The quote at the start of this post is Clay’s introduction for how he got into the chocolate business. Concluding a business trip to Cannes in 1994, Clay found himself with a few hours to spare and some extra francs to spend before heading to the airport. As he wandered around, he found a small gourmet chocolate shop and bought 6 Bonnat chocolate bars. Upon returning home, he held a dinner party and pulled these out for dessert. Everyone had a different favorite for a different reason, similar to our recent tasting party. Little did he know, this was the first of many single-origin chocolate tasting parties he’d hold in the next few years.

In a flash of marketing genius (which was his area of expertise), he realized that while there were professional critics for almost everything, there were none for chocolate. He delved into research at local libraries, took on an apprenticeship with Michel Cluizel, found a mentor in Gary Guittard, and finally started chocophile.com in 2001, which was a professional review board for fine flavor chocolate. Having found chocolate in a function of entrepreneurship rather than initial passion for chocolate, Clay quickly realized his luck.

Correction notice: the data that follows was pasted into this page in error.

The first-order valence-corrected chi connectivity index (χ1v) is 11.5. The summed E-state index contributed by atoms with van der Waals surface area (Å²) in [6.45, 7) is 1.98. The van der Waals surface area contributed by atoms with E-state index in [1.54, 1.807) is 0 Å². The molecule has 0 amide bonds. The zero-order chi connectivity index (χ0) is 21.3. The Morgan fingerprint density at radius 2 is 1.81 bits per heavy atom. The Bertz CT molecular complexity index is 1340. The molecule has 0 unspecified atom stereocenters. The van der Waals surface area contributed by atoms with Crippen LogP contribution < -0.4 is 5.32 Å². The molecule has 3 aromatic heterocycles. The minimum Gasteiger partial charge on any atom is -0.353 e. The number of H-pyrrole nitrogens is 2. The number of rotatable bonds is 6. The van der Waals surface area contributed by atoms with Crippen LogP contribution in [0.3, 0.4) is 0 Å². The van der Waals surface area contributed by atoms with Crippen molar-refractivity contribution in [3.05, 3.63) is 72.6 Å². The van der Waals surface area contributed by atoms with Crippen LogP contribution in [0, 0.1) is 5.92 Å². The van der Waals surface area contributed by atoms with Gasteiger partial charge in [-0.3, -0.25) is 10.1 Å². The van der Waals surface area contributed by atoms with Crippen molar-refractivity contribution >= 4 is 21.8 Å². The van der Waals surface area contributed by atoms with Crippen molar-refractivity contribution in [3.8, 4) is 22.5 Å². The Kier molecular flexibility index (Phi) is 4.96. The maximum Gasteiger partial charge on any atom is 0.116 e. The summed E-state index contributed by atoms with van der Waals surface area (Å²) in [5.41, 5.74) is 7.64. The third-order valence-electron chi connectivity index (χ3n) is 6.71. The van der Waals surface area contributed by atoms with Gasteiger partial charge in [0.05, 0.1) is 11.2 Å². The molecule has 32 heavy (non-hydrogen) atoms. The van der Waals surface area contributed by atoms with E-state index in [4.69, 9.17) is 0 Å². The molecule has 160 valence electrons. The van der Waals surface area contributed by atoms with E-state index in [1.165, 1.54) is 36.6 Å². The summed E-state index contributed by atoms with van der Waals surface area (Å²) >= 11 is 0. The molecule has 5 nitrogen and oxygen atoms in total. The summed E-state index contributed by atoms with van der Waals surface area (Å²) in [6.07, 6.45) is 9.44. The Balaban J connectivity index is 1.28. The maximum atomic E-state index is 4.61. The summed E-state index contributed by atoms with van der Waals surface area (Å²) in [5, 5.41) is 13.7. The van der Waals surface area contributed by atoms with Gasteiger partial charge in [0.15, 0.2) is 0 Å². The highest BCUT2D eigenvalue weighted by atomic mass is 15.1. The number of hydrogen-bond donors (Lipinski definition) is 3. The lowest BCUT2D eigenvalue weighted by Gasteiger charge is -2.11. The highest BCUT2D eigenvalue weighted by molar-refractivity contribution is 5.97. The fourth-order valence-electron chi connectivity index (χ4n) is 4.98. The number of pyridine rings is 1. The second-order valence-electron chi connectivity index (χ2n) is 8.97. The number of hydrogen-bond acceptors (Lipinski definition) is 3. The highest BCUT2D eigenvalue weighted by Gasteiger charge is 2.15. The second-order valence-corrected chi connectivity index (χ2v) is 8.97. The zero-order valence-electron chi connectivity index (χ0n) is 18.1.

Chocolate is an amazing career! The industry is full of happy people who know how to have fun, and his place in it all allows him the lifestyle he was hoping for. He told me, “If you’re working with chocolate and not having fun, you’re doing it wrong. There are very few real jerks in the chocolate business, which I think is fabulous.” He believes that the true health value of chocolate is when people eat it, they sit down, relax, and destress for a few minutes. Plus, this career is “something I want to do until I’m not able to get out of bed. I need to be able to support myself and my family and I want to have fun doing it.”